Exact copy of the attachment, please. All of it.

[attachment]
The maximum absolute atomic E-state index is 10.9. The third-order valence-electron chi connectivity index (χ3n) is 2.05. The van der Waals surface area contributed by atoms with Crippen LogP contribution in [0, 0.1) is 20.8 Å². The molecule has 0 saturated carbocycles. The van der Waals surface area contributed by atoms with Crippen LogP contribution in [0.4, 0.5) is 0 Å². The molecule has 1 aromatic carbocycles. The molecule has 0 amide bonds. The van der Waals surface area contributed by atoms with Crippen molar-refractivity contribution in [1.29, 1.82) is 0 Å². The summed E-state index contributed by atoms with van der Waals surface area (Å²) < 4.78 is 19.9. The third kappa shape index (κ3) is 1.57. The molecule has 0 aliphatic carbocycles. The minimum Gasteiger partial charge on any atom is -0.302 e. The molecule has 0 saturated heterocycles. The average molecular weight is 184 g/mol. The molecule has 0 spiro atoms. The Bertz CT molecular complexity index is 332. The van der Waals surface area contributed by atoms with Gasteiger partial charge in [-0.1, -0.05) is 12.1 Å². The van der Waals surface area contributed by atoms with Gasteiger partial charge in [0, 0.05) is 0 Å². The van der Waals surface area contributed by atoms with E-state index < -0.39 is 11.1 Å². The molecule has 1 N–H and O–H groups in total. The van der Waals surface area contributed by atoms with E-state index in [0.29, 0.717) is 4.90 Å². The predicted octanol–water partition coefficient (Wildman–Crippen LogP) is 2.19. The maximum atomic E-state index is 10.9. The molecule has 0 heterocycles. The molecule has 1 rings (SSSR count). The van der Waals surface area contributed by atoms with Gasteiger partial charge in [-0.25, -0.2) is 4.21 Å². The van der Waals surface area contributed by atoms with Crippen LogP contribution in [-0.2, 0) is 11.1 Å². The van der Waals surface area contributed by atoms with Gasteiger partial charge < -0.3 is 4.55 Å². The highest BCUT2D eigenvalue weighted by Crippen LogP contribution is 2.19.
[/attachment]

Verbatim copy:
The maximum absolute atomic E-state index is 10.9. The third-order valence-electron chi connectivity index (χ3n) is 2.05. The van der Waals surface area contributed by atoms with Crippen LogP contribution in [0, 0.1) is 20.8 Å². The molecule has 0 saturated carbocycles. The van der Waals surface area contributed by atoms with Crippen LogP contribution in [0.4, 0.5) is 0 Å². The molecule has 1 aromatic carbocycles. The molecule has 0 amide bonds. The van der Waals surface area contributed by atoms with Crippen molar-refractivity contribution in [1.29, 1.82) is 0 Å². The summed E-state index contributed by atoms with van der Waals surface area (Å²) < 4.78 is 19.9. The third kappa shape index (κ3) is 1.57. The molecule has 0 aliphatic carbocycles. The minimum Gasteiger partial charge on any atom is -0.302 e. The molecule has 0 saturated heterocycles. The average molecular weight is 184 g/mol. The molecule has 0 spiro atoms. The Bertz CT molecular complexity index is 332. The van der Waals surface area contributed by atoms with Gasteiger partial charge in [-0.1, -0.05) is 12.1 Å². The van der Waals surface area contributed by atoms with Gasteiger partial charge in [0, 0.05) is 0 Å². The van der Waals surface area contributed by atoms with E-state index < -0.39 is 11.1 Å². The molecule has 1 N–H and O–H groups in total. The van der Waals surface area contributed by atoms with E-state index in [0.29, 0.717) is 4.90 Å². The predicted octanol–water partition coefficient (Wildman–Crippen LogP) is 2.19. The maximum atomic E-state index is 10.9. The molecule has 0 heterocycles. The molecule has 1 rings (SSSR count). The van der Waals surface area contributed by atoms with Gasteiger partial charge in [-0.25, -0.2) is 4.21 Å². The van der Waals surface area contributed by atoms with Crippen LogP contribution in [-0.2, 0) is 11.1 Å². The van der Waals surface area contributed by atoms with Gasteiger partial charge < -0.3 is 4.55 Å². The highest BCUT2D eigenvalue weighted by Crippen LogP contribution is 2.19.